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Driving range remains one of the top considerations for prospective EV buyers. But many people, especially those new to electric vehicles, fail to consider all of the features, from heated seats to rear-seat infotainment systems, that automakers pack into new cars. EV driving range isn’t just a matter of whether a vehicle has a dual-motor system or a certain-sized battery pack. All of the extras also take a toll on the battery life.

If you’re considering an EV with all-wheel drive, you might wonder how much that feature affects battery life. After all, if you spend a week in the mountains with the AWD engaged, you don’t want to find yourself stranded.

How do EVs work with AWD?

AWD EV driving range
A Tesla EV | Christian Kaspar-Bartke/Getty Images

Not that familiar with the mechanics of AWD? If all you know is that your drive feels more stable over rough terrain when using all-wheel drive, you might wonder how exactly it works with an EV. Well, first, a bit about how AWD works. There are two types: part-time and full-time. Typically, a vehicle with part-time AWD operates in either front-wheel or rear-wheel drive until the vehicle begins to slip or needs to speed up. Then AWD kicks in automatically by sending some power and torque to the rear wheels as needed.

In a full-time AWD system, the vehicle rides on all four wheels all the time. Doing so provides much greater traction. However, compared to a part-time AWD system, full-time AWD substantially reduces the fuel economy of gas-powered vehicles. Part-time AWD systems aren’t much better in terms of fuel efficiency. Though driving on two wheels part of the time reduces the amount of gas used, the automotive design allowing it to do so increases the car’s weight. And heavier cars use more fuel.

AWD systems are usually accompanied by ratios, such as 60/40 or 50/50. When AWD is activated, the first part of the ratio indicates how much power and torque can be sent to the vehicle’s front wheels, and the second part shows how much can be pushed to the rear wheels. Some vehicles have a lock feature, which, when enabled, sends 50% of the power and torque to the front and rear wheels, respectively.

AWD systems typically increase a gas-powered vehicle’s purchase price and fuel costs. But does the same hold true for EVs?

How does AWD affect an EV’s driving range?

Consumers already pay a premium for electric cars, though government tax credits help. But if you’re wondering whether AWD reduces an EV’s driving range, the answer is yes.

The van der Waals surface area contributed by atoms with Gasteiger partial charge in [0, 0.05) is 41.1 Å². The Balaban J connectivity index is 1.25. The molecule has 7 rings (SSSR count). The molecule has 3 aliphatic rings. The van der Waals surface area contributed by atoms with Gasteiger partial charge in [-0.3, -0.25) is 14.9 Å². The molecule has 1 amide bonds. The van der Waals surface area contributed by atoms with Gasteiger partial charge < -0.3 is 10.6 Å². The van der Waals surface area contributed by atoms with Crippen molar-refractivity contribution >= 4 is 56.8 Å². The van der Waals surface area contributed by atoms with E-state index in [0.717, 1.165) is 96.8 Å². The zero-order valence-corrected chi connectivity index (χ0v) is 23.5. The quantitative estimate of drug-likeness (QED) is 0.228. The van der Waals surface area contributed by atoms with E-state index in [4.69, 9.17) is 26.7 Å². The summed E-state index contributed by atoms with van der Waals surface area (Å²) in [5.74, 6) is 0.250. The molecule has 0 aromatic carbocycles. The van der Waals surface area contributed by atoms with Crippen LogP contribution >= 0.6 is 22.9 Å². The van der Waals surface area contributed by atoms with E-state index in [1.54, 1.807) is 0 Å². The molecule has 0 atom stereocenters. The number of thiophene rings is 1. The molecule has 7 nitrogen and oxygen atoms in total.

Consider some of the best-known EVs. If you look at the Volkswagen ID.4, its driving range with RWD is 280 miles. That drops to 251 miles with AWD. The Toyota bZ4X gets 252 miles on a full charge with FWD but only 222 miles with AWD. The Ford Mustang Mach-E’s RWD range is 230 miles, while its AWD range is 211 miles. And the Hyundai Ioniq 5 sees its range drop 47 miles — from 303 miles with RWD to 256 miles with AWD, according to Electric Vehicle Database.

Those are some steep drops. And they don’t fully account for other loads on the battery. If you’re charging your phone and using navigation, passengers are watching a show on an infotainment screen in the back, and the heat is on, those range numbers will likely drop even further.

What exactly accounts for the drop in range?

Now, those extras don’t account for substantial decreases in driving range. AWD requires specific mechanical equipment to turn all four wheels. That equipment is heavy. Again, the heavier the vehicle, the lower the fuel economy. You need more power to propel a heavier object, so AWD consumes more battery juice than FWD or RWD.

Also, remember that traversing rough terrain requires more power. The more traction your EV loses, the more power the AWD exerts to compensate. So if you’re driving on extremely slippery surfaces or in inclement weather, your EV’s AWD will tax the battery more than if you simply took a mile-long dirt-road detour between highway stretches.

Additionally, you’ll want to consider your hauling and towing needs. The more weight you need your engine to pull, the quicker your battery will drain. Before you tow your camper across the county with an AWD EV, you’ll need to ensure you’ve worked out charging solutions in advance.